Comments: Amura land most likely is Syria as can be seen from the records of Shalmaneser III. [See also D.Luckenbill, `Ancient Records of Assyria', Vol. I, Sec. 601: "The kings of the land of `Amurru(?)', all of them, became terrified at the approach of my mighty awe inspiring weapons, and my grim warfare, and they seized my feet." The context seems to imply the Syrian land.]
Rib-Addi to the king, No. 20
EA#104 fc(54): says `Pubahla, son of Abdi-Asirta entered Ullaza'; states `to them belong Ardata, Wahlia, Ambi, Sigata, all cities belong to them'; requests help for Sumura; complaints `who are the sons of Abdi-Asirta, the slaves, the dogs? Are they the king of Kassi and the king of Mitani..'; continues `formerly th[e]y too[k] the cities of thy regent...', `behold they have driven away thy deputy ...', `if thou holdst back ... they will take Sumura ... kill the deputy'; states `I cannot enter Sumura', `the cities of Ambi, Sigata, Ullaza, Erwada are hostile to me'; says `These cities, ships (`elippe') and the sons of Abdi-Asi[r]ta are near, and they stand against me so that I cannot go out.'; says `Gubla has united with the Gaz-people. To I[n]amta they have gone ...';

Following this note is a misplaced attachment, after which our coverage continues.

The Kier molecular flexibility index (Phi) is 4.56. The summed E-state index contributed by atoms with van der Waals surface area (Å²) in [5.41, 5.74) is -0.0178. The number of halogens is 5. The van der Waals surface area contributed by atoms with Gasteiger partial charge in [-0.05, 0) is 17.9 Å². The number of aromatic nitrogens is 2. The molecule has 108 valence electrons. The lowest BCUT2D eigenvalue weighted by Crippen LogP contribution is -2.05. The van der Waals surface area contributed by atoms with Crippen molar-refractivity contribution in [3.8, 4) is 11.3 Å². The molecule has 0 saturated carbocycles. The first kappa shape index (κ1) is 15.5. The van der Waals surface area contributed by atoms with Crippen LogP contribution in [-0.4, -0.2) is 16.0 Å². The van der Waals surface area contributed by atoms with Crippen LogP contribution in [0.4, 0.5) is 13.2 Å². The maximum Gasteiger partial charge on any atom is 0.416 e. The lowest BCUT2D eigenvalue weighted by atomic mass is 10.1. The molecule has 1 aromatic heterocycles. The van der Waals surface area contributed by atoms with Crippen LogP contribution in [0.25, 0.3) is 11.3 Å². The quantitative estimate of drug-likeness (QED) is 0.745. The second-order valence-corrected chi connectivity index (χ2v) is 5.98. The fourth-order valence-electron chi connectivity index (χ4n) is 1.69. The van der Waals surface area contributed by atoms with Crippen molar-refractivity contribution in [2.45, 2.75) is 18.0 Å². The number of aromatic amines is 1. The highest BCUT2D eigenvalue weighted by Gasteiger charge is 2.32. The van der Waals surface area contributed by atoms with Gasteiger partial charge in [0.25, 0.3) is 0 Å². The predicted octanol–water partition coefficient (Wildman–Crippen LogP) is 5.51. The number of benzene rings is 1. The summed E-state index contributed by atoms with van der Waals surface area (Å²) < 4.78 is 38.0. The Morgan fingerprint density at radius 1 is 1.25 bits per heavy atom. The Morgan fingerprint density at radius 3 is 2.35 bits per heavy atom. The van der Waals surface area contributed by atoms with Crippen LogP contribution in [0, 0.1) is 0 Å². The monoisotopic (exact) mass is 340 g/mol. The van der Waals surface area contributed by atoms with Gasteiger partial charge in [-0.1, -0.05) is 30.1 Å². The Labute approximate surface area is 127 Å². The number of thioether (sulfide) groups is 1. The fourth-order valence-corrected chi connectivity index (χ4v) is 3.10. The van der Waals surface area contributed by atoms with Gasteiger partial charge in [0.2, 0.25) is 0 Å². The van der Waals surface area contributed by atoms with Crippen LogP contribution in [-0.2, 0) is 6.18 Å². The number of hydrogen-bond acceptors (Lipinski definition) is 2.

Rib-Addi to the king, No. 21
EA#105 vd(89): variant introduction `R. spoke to his lord, the great king, the king of the lands, the king of batt[le]; mentions Ba'alat of Gubla; says `Let the king take care of Sumura', `As a bird lies in a net, so is Sumura'; laments `the sons of Abdi-Asirta by land, the people of Arwada by sea (`a-ia-ba') ... are against me'; says `I have sent three s[hi]ps (`[e]lip[pe]') to Ia[n]hamu ... the people of Arwada [came] to take th[em], but they escaped.', `their ships (`elippe'), according to agreement, have left Egypt. Therefore they are not afraid', `they have taken Ullaza, and they seek to take Sumura, and all that belonged to Abdi-Asirta they have g[iv]en to his [so]ns. Thus they are now mighty. And the ships of the Mi-lim-people they have taken ...', `... Iapa-Addi is hostile to me'; `... made a complaint before A[m]an-__[d]i and Turbiha and before Ianhamu, and they have recognized my right against ...'continues 'Because of that which belongs to me, which he has in a great amount, he has beco[me] hostile to me.'; mentions in a damaged sentence `... to tak[e grain for nourishment f]rom I[arimuta that I] die [not].' lines 49-78 too damaged but names of [Ina]mta and Gaz-people occur herein; continues `[And w]e have instituted a lawsuit.'; mentions `The people of Egypt, [w]ho have come from Ullaza, [ve]rily, they are with me; but there is no [gr]ain for their support. Iapa-Addi has not allowed my ship to come [t]o Iarimuta, a[n]d I cannot send them to Sumura on account of the ship[s o]f Arwada.'; Closes with, `V[erily, R]ib-[Addi], under these circumstances, to take to me ...';